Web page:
Day 2 Of 2017 NCAA DI Indoor Championships Awaits
By Tyler Mayforth, USTFCCCA
March 11, 2017
COLLEGE STATION, Texas – Day 2 of the 2017 NCAA Division I Indoor Track & Field Championships is about to kick off inside Gilliam Indoor Stadium.
If Day 1 is any indication, we’re in for a treat on Championship Saturday.
Here’s a handy guide of the biggest things to look for on Day 2, broken down by individual event.
Oklahoma State’s Kaela Edwards can become the first back-to-back champ since Suzy Favor in 1989 and 1990.
Oregon’s Edward Cheserek can win his 2nd individual title of these championships and move one step closer to a historical 3rd (He’s entered in the 3000 later today). A win would also leave Cheserek as the highest scoring athlete in NCAA meet history.
Hannah Cunliffe, Deajah Stevens and Ariana Washington could sweep the proceedings, which would be the first clean sweep of the top-3 places by one program in meet history. Several teams have come close with 2 of the top-3 finishers.
Last year we saw the fastest final in meet history when 5 men went 6.60 or faster. After the prelims in which all 8 men went 6.63 or faster, we expect fireworks tonight. Tennessee’s Christian Coleman is the favorite after his 6.50 yesterday.
Miami (Fla.) hasn’t won a crown in this event since 2008. Southern California doesn’t have one in its storied program history. Kendall Ellis and Shakima Wimbley were the top-2 qualifiers out of prelims. Don’t count out Texas, though.
Could collegiate history be made? Texas A&M’s Fred Kerley ran the 2nd fastest time in meet history in prelims, which is yet another top-10 all-time mark for him. All eyes are on Kerron Clement’s 12-year-old mark of 44.57.
Women’s 60 Hurdles
If Oregon is going to make a run at the all-time scoring record, this is a big event. The Ducks are projected to score 13 points with Sasha Wallace and Alaysha Johnson in the proceedings.
Men’s 60 Hurdles
Florida’s Grant Holloway can become the 1st freshman to win this event title since 2016 Olympic champion Omar McLeod did so in 2014 .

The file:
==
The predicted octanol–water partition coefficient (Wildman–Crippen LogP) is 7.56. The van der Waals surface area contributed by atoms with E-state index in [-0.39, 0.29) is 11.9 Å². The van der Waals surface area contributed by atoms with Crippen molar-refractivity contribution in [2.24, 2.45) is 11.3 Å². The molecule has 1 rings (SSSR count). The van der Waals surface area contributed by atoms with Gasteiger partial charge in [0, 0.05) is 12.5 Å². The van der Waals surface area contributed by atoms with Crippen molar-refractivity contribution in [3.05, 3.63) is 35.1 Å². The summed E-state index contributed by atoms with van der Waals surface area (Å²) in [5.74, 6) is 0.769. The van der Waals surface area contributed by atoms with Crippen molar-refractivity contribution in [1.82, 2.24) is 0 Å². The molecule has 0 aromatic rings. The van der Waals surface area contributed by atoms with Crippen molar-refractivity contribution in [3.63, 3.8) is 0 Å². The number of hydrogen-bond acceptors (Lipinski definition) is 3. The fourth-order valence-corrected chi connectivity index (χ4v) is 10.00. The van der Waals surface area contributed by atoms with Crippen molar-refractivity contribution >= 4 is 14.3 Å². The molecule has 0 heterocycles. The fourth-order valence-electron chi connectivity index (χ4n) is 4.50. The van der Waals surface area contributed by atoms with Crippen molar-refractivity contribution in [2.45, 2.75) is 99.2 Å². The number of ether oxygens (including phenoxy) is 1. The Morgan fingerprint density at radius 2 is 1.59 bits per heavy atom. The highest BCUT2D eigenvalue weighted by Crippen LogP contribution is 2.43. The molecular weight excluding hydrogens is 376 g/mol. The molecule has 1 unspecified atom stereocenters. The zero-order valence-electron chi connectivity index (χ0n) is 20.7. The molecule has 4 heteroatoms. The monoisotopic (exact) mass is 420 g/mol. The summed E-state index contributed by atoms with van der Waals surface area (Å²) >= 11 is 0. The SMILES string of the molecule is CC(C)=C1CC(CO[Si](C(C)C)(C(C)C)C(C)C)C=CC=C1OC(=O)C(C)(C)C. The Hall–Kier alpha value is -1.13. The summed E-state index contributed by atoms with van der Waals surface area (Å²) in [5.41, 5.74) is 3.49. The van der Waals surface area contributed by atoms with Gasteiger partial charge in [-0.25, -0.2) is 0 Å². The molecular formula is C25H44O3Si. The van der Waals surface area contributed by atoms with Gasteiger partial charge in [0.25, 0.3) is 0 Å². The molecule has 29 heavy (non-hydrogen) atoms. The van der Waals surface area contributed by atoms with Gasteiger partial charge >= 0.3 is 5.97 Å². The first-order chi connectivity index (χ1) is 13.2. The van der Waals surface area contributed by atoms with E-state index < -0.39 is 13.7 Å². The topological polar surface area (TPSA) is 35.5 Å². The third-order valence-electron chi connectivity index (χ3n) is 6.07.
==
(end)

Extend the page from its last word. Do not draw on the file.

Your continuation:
Oregon’s Raevyn Rogers is looking to continue her dominance of the event, but Texas A&M’s Jazmine Fray holds the collegiate record and BYU’s Shea Collinsworth is high up on the all-time list as well (5th). Could very well be a quick final.
A freshman hasn’t won this title since Robby Andrews of Virginia did so in 2010. UTEP has two of them in the final – Emmanuel Korir and Michael Saruni.
Oregon had a chance to go 1-2-3 in this event until Deajah Stevens was disqualified in the prelims for a lane violation. The Ducks could still go 1-2 with Hannah Cunliffe and Ariana Washington and become the first team to do so since Auburn in 2010.
Christian Coleman could pull off the first short sprint double since Justin Gatlin in 2002, but must fend off Southern California’s Just’N Thymas and Alabama’s Jereem Richards to do so. Coleman was the 2016 NCAA 200-meter champ indoors.
Missouri’s Karissa Schweizer could be the 4th woman in the past 5 years to sweep the distance races but will have her hands full. Twelve women have better seed times than her, led by Oregon freshman Katie Rainsberger (9:01.21). If Rainsberger wins, she could be the first freshman to do so in at least the past 18 years.
This is all about Edward Cheserek if he won the mile and toes the starting line here. No man in NCAA history has pulled off the mile-3000-5000 triple.
Men’s Weight Throw
LSU’s Johnnie Jackson is the top-seeded athlete – and a thrower from the SEC hasn’t won this event since Walter Henning went back to back for the Bayou Bengals in 2010 and 2011.
Women’s Triple Jump
Keturah Orji. Need we say more?
Men’s High Jump
Texas Tech’s Trey Culver enters the meet ranked 5th in the nation and isn’t the favorite to win the event, although the Red Raiders have been dominant here with back-to-back crowns. Florida’s Clayton Brown is looking to become the first freshman winner since 2004.
Women’s Pole Vault
Can Arkansas’ Lexi Weeks go back to back or will her twin sister Tori keep her from national glory? Lexi Weeks could be the first with consecutive crowns since Arkansas’ Tina Sutej did so in 2011 and 2012.
Women’s Weight Throw
Ole Miss’ Janaeh Stewart is the clear-cut favorite here and could continue her rise from NJCAA National Field Athlete of the Year to NCAA champion.
Men’s Triple Jump
It’s likely going to come down to Florida’s KeAndre Bates versus Arkansas’ Clive Pullen. If Pullen wins, he’d repeat as champ. If Bates wins, he’d be the 8th man in NCAA DI history to sweep the horizontal jump titles.